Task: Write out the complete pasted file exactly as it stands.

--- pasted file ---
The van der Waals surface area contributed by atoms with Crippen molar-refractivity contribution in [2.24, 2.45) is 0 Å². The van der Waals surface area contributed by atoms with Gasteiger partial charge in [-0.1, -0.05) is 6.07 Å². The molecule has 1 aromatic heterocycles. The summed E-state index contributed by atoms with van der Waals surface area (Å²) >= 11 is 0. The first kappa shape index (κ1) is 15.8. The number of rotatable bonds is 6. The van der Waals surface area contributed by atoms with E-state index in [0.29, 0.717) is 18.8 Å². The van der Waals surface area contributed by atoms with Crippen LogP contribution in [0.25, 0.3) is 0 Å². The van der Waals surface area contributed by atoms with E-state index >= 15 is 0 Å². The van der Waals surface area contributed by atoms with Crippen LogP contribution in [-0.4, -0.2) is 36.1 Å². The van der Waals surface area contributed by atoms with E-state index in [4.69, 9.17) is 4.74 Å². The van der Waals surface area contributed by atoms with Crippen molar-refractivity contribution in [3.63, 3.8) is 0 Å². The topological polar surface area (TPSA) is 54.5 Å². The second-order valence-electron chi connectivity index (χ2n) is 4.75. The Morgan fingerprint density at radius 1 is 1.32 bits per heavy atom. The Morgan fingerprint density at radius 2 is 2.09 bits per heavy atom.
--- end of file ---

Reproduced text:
The van der Waals surface area contributed by atoms with Crippen molar-refractivity contribution in [2.24, 2.45) is 0 Å². The van der Waals surface area contributed by atoms with Gasteiger partial charge in [-0.1, -0.05) is 6.07 Å². The molecule has 1 aromatic heterocycles. The summed E-state index contributed by atoms with van der Waals surface area (Å²) >= 11 is 0. The first kappa shape index (κ1) is 15.8. The number of rotatable bonds is 6. The van der Waals surface area contributed by atoms with E-state index in [0.29, 0.717) is 18.8 Å². The van der Waals surface area contributed by atoms with Crippen LogP contribution in [0.25, 0.3) is 0 Å². The van der Waals surface area contributed by atoms with E-state index >= 15 is 0 Å². The van der Waals surface area contributed by atoms with Crippen LogP contribution in [-0.4, -0.2) is 36.1 Å². The van der Waals surface area contributed by atoms with E-state index in [4.69, 9.17) is 4.74 Å². The van der Waals surface area contributed by atoms with Crippen molar-refractivity contribution in [3.63, 3.8) is 0 Å². The topological polar surface area (TPSA) is 54.5 Å². The second-order valence-electron chi connectivity index (χ2n) is 4.75. The Morgan fingerprint density at radius 1 is 1.32 bits per heavy atom. The Morgan fingerprint density at radius 2 is 2.09 bits per heavy atom.